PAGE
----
There are three sectors: a public sector, a domestic private sector and the rest of the world.  There are two financial assets - domestic government bonds and foreign government bonds.  Both are held by both domestic and foreign investors.  This is shown in the balance sheet matrix below.  As I have consolidated foreign investors and foreign issuers into one, foreign holdings of foreign bonds do not appear.  Foreign bonds are recorded at their foreign currency value and divided by the exchange rate so the matrix is all in the domestic currency.
  

Private Sector
Government
Rest of World
Domestic bonds
Bd
-B
Bw
Foreign bonds
Fd / e

- Fd / e
Total
V
-B
NFI


The net wealth of each sector is determined by historical flows to date (subject to valutaion at the prevailing exchange rate).  The exchange rate must then adjust to ensure that investors wish to hold domestic and foreign bonds in the proportions in which they are in issue.

There are two portfolio decisions to be made here.  First, the domestic private sector has to decide how to allocate its financial wealth between domestic and foreign bonds.  This is assumed to be a function of the domestic interest rate (r) and the expected return on foreign bonds (rrf).  This latter return needs to take into account expected exchange rate movements.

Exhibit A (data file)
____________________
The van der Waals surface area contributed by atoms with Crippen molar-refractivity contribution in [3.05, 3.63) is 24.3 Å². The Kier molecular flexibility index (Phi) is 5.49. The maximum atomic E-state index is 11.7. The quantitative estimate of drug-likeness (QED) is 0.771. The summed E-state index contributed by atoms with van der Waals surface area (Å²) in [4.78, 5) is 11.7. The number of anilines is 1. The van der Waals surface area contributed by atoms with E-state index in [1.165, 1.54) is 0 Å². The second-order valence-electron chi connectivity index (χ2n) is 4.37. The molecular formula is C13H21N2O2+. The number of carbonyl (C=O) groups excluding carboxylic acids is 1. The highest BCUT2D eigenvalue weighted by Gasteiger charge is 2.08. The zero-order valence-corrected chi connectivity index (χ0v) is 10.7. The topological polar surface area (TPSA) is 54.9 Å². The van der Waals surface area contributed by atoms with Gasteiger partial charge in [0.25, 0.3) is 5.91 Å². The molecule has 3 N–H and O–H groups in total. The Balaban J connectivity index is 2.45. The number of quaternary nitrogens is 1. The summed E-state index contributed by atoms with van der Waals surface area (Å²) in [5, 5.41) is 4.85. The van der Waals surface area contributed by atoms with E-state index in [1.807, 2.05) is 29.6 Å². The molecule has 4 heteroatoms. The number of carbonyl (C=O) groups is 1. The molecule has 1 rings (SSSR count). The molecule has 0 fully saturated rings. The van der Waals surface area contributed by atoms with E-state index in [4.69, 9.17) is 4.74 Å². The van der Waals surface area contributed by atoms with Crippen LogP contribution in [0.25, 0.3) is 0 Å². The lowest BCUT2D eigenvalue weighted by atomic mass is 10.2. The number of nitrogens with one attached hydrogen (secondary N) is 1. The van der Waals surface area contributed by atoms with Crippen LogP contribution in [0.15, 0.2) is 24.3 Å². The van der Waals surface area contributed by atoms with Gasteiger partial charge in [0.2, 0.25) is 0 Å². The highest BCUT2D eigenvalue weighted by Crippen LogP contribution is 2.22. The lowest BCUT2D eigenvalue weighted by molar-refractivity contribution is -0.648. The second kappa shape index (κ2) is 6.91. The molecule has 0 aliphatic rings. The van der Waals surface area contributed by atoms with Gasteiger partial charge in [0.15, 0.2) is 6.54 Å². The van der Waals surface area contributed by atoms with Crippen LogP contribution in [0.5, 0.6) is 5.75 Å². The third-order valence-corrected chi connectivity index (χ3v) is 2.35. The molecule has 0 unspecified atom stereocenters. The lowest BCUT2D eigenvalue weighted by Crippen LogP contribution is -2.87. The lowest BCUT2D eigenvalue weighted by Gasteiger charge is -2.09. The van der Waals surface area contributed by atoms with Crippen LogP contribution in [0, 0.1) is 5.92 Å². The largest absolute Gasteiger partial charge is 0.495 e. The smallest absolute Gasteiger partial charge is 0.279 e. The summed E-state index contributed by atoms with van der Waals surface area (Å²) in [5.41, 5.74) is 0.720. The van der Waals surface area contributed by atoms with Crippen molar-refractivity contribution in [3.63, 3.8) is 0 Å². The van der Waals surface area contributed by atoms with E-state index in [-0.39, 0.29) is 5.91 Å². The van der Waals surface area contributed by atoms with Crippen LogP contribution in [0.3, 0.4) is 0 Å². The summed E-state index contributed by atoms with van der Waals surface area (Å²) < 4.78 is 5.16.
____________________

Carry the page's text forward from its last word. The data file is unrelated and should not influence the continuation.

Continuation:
Fd / e = f1 ( V, r, rrf )  

The amount of domestic bonds that foreign investors wish to hold is also assumed to depend on rates.  Here the rates are the domestic rate adjusted for expected exchange rate movements and the foreign rate.  The function also depends on total overseas financial wealth (Vf), converted to its domestic equivalent value.  As we are assuming a small economy, Vf is treated as exogenous.